Player vs. character: a D&D tale Sep28

Player vs. character: a D&D tale...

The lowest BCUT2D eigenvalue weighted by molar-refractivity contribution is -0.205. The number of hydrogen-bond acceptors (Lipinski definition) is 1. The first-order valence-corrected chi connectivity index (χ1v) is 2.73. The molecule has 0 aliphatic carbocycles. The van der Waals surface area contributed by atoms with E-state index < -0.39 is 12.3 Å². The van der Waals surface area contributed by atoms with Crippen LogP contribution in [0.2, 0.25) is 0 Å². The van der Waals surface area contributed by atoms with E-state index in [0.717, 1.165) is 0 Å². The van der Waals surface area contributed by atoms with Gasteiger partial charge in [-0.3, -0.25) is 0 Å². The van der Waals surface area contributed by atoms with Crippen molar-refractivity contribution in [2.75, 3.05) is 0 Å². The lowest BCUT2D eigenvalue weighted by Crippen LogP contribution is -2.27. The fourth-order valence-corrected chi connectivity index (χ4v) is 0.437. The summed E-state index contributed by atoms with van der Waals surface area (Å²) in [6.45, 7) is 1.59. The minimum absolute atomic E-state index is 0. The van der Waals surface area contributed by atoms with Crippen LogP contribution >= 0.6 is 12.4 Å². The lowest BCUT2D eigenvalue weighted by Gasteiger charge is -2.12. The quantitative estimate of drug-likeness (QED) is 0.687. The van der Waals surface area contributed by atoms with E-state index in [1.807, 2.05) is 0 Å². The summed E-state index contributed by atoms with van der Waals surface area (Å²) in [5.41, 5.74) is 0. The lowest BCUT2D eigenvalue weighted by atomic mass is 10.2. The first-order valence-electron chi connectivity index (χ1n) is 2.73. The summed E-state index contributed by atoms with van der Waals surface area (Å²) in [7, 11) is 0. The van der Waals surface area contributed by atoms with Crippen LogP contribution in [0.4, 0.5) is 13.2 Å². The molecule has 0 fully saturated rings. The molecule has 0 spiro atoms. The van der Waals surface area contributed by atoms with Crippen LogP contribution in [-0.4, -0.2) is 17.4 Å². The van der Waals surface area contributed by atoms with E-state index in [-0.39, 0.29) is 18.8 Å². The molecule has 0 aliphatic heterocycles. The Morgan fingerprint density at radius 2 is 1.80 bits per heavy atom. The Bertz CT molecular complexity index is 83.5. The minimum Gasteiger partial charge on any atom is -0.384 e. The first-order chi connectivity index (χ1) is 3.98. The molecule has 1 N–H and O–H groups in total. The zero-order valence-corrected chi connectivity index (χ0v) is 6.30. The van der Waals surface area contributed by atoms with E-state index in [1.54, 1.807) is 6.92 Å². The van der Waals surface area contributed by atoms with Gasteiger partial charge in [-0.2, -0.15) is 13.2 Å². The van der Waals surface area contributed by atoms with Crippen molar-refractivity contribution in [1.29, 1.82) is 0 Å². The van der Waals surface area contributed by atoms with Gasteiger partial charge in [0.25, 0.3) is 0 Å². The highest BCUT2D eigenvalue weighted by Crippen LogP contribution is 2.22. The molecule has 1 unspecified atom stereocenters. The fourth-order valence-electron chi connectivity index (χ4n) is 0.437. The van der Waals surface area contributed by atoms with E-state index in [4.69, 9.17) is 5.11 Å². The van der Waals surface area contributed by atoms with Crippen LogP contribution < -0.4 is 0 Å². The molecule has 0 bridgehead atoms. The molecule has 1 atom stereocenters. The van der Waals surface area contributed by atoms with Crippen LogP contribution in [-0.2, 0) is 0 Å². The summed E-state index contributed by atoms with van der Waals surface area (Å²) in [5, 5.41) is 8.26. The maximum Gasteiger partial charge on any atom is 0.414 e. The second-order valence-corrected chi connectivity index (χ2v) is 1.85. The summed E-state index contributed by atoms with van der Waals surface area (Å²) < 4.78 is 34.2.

After several months of playing my character, Aravahn—a human fighter who hates goblinoids and searches tirelessly for his long-lost love, Kaitlynn—I made a drastic decision during a turning point of a Dungeons and Dragons campaign. Reflecting upon this decision later, I began to wonder: Does a player more deeply influence their character, or does the character have a more profound impact on the player? At first, the answer seems quite simple. Of course I influence my character more—I created him so therefore he must think what I think and do what I say. It is true that a character is, at the very heart, a work of fiction. However, all fiction is based on some fact. It would be intellectually dishonest not to recognize the facets of a character I’ve created without recognizing the influence of my own personality upon it. I don’t believe I can breathe life into a new character without some part of me going with it. Even if the designed back story, race, features, traits, class, and skills would otherwise create a character devoid of any trace of their creator, once they begin to actually role-play, evidence of the creator becomes obvious for all to see. I played him for so long that the part of me that went into him became him. For example, one of my D&D buddies plays a paladin (an expedient choice for any Christian role-player) in one game and a rogue in another. However, his mannerisms come through in both. The biggest one is his propensity for ending sentences with the phrase, “so yeah.” He does this whether he is speaking in-character or out-of-character, which I find incredibly amusing. It should be noted that this individual is fairly new to role-playing, but even for veteran role-players,...